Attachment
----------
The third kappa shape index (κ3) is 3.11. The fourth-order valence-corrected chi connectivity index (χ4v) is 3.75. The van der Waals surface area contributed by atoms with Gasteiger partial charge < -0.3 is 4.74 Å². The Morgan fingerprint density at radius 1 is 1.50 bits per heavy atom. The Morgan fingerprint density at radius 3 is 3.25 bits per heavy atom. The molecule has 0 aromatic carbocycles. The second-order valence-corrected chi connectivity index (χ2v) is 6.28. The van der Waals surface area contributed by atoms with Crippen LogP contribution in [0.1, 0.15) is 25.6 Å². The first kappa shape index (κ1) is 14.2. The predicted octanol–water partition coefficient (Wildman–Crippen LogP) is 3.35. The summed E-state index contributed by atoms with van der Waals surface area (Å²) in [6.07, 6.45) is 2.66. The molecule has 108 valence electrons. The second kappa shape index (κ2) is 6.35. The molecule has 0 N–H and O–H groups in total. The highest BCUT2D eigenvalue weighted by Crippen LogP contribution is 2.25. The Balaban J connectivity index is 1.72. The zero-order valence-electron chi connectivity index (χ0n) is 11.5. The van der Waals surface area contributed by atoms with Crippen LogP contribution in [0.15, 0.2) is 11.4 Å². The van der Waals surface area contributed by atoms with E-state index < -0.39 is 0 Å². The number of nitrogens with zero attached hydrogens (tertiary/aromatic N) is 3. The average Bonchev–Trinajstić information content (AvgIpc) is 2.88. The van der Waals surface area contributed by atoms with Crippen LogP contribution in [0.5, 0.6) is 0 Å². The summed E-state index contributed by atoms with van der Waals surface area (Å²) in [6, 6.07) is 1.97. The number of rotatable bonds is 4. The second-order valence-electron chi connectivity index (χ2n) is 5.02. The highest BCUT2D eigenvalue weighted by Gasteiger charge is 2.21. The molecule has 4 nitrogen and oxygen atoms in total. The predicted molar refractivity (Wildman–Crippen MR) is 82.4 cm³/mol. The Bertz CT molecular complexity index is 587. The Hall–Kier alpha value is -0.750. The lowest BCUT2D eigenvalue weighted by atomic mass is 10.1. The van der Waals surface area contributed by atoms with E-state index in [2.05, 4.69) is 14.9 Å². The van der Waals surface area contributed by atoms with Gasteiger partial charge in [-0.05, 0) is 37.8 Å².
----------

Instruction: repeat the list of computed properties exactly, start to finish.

The third kappa shape index (κ3) is 3.11. The fourth-order valence-corrected chi connectivity index (χ4v) is 3.75. The van der Waals surface area contributed by atoms with Gasteiger partial charge < -0.3 is 4.74 Å². The Morgan fingerprint density at radius 1 is 1.50 bits per heavy atom. The Morgan fingerprint density at radius 3 is 3.25 bits per heavy atom. The molecule has 0 aromatic carbocycles. The second-order valence-corrected chi connectivity index (χ2v) is 6.28. The van der Waals surface area contributed by atoms with Crippen LogP contribution in [0.1, 0.15) is 25.6 Å². The first kappa shape index (κ1) is 14.2. The predicted octanol–water partition coefficient (Wildman–Crippen LogP) is 3.35. The summed E-state index contributed by atoms with van der Waals surface area (Å²) in [6.07, 6.45) is 2.66. The molecule has 108 valence electrons. The second kappa shape index (κ2) is 6.35. The molecule has 0 N–H and O–H groups in total. The highest BCUT2D eigenvalue weighted by Crippen LogP contribution is 2.25. The Balaban J connectivity index is 1.72. The zero-order valence-electron chi connectivity index (χ0n) is 11.5. The van der Waals surface area contributed by atoms with Crippen LogP contribution in [0.15, 0.2) is 11.4 Å². The van der Waals surface area contributed by atoms with E-state index < -0.39 is 0 Å². The number of nitrogens with zero attached hydrogens (tertiary/aromatic N) is 3. The average Bonchev–Trinajstić information content (AvgIpc) is 2.88. The van der Waals surface area contributed by atoms with Crippen LogP contribution in [0.5, 0.6) is 0 Å². The summed E-state index contributed by atoms with van der Waals surface area (Å²) in [6, 6.07) is 1.97. The number of rotatable bonds is 4. The second-order valence-electron chi connectivity index (χ2n) is 5.02. The highest BCUT2D eigenvalue weighted by Gasteiger charge is 2.21. The molecule has 4 nitrogen and oxygen atoms in total. The predicted molar refractivity (Wildman–Crippen MR) is 82.4 cm³/mol. The Bertz CT molecular complexity index is 587. The Hall–Kier alpha value is -0.750. The lowest BCUT2D eigenvalue weighted by atomic mass is 10.1. The van der Waals surface area contributed by atoms with E-state index in [2.05, 4.69) is 14.9 Å². The van der Waals surface area contributed by atoms with Gasteiger partial charge in [-0.05, 0) is 37.8 Å².